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Farmers Almanac
The 2014 Farmers Almanac
Farmers' Almanac

Here Come the Leonid Meteors

Here Come the Leonid Meteors

According to theoretical predictions by several noted astronomers who specialize in forecasting meteor showers, there might be anywhere from 20 to 30 meteors per hour seen under ideal conditions during the early morning of November 17.

Leonid meteors can be seen every year around November 17th. Leonid particles are typically scattered so sparsely, that in most years, we see only a few Leonid meteors per hour. For North America, this year’s enhanced activity results mainly from the Earth passing through a trail of dust emitted by a small comet more than four centuries ago.

Best Views in the East?

Observers in the eastern United States will be particularly favored for maximum activity is expected sometime between 3:30 and 5:30 a.m. EST, when the radiant of the Leonid shower will be well up in the dark southeastern sky. (A meteor shower’s radiant is the perspective point from which all the meteors would appear to originate if their paths were traced back far enough. The higher the radiant is, the more meteors flash into view all over the sky.) The Leonid radiant is within the so-called Sickle of Leo; a backwards question-mark pattern of stars that outlines the head and mane of the constellation Leo, the Lion. Hence the meteors are known as Leonids. Nevertheless, observers all across North America may experience a good Leonid show with meteors flashing out every few minutes.

Cosmic Garbage to Light Up the Night

The Leonids are caused by cosmic garbage. That may not sound good, but it should make for a good sky show. The meteors are produced by particles that are shed from the Comet Tempel-Tuttle every time it passes close to the Sun during its approximately 33-year orbital journey. Trailing behind the comet is a dirty trail of very small dust particles, generally less than 1 millimeter in size and orbiting the Sun. As the particles run into the Earth’s atmosphere they vaporize within a few seconds at altitudes of about 60 miles above our heads. Astronomers are forecasting that between roughly midnight and 5:30 a.m. on November 17th, the Earth will make a 400,000-mile journey through a cloud of particles that was ejected from the nucleus of Comet Tempel-Tuttle back in the year 1567.

Larger particles, up to pebble-size, can produce brilliant meteors known as fireballs, rivaling in luminosity the brightest stars and planets and on rare occasions, even the Moon. Leonids travel at very high speeds through our atmosphere–up to 162,000 miles per hour–and some can leave bright trails of ionized atoms producing trains that can last for many seconds, or even minutes.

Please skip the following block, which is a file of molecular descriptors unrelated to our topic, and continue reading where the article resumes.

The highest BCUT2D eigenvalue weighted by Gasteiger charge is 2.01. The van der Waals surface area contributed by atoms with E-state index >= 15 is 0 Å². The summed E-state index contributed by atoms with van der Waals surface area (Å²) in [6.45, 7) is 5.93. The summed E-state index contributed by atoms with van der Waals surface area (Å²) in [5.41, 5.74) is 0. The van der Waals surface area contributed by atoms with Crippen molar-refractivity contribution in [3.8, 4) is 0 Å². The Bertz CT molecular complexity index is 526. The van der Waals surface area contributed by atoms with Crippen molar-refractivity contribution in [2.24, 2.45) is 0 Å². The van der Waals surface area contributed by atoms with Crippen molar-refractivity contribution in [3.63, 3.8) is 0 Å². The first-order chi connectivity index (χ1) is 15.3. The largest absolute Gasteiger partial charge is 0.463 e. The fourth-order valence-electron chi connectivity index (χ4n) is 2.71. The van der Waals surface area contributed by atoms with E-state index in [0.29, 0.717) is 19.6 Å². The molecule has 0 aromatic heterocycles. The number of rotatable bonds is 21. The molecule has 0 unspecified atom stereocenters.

Observing Tips

In order to see meteors, the sky must be clear and your selected observing site should preferentially be free of light pollution; the less light, the more meteors will be seen! Notice that Leonid meteors occur in the after-midnight hours. Hence, there is no point in starting your observation much earlier. The very best interval to watch is expected to be between 3:30a.m. and 5:30 a.m. EST on the morning of November 17th. Be very aware that it can be very cold in mid-November: so be sure to wear several layers of warm clothing.

For comfortable observing, use a reclining chair and place yourself either in a suitable sleeping bag or under several blankets. While observing, do not fix a particular star, but scan the area of sky from the north-west to east. Look patiently across a wide area of sky and wait for a shooting star to appear.

Leonid Storms

Old chronicles contain references to past Leonid meteor storms back to the 10th century A.D. The best-known Leonid meteor storms are those of 1833 and 1966, when literally tens of thousands of meteors darted across the skies during the peak hour! The 1833 meteor storm was so spectacular that it in fact launched meteor research as a branch of astronomy. Unfortunately, we cannot expect a repeat of that this year, but with Leonids appearing at an average of every two or three minutes, a very entertaining meteor display is anticipated.

Good Luck and Clear Skies!

If you notice a hole in the upper left-hand corner of your Farmers' Almanac, don't return it to the store! That hole isn't a defect; it's a part of history. Starting with the first edition of the Farmers' Almanac in 1818, readers used to nail holes into the corners to hang it up in their homes, barns, and outhouses (to provide both reading material and toilet paper). In 1910, the Almanac's publishers began pre-drilling holes in the corners to make it even easier for readers to keep all of that invaluable information (and paper) handy.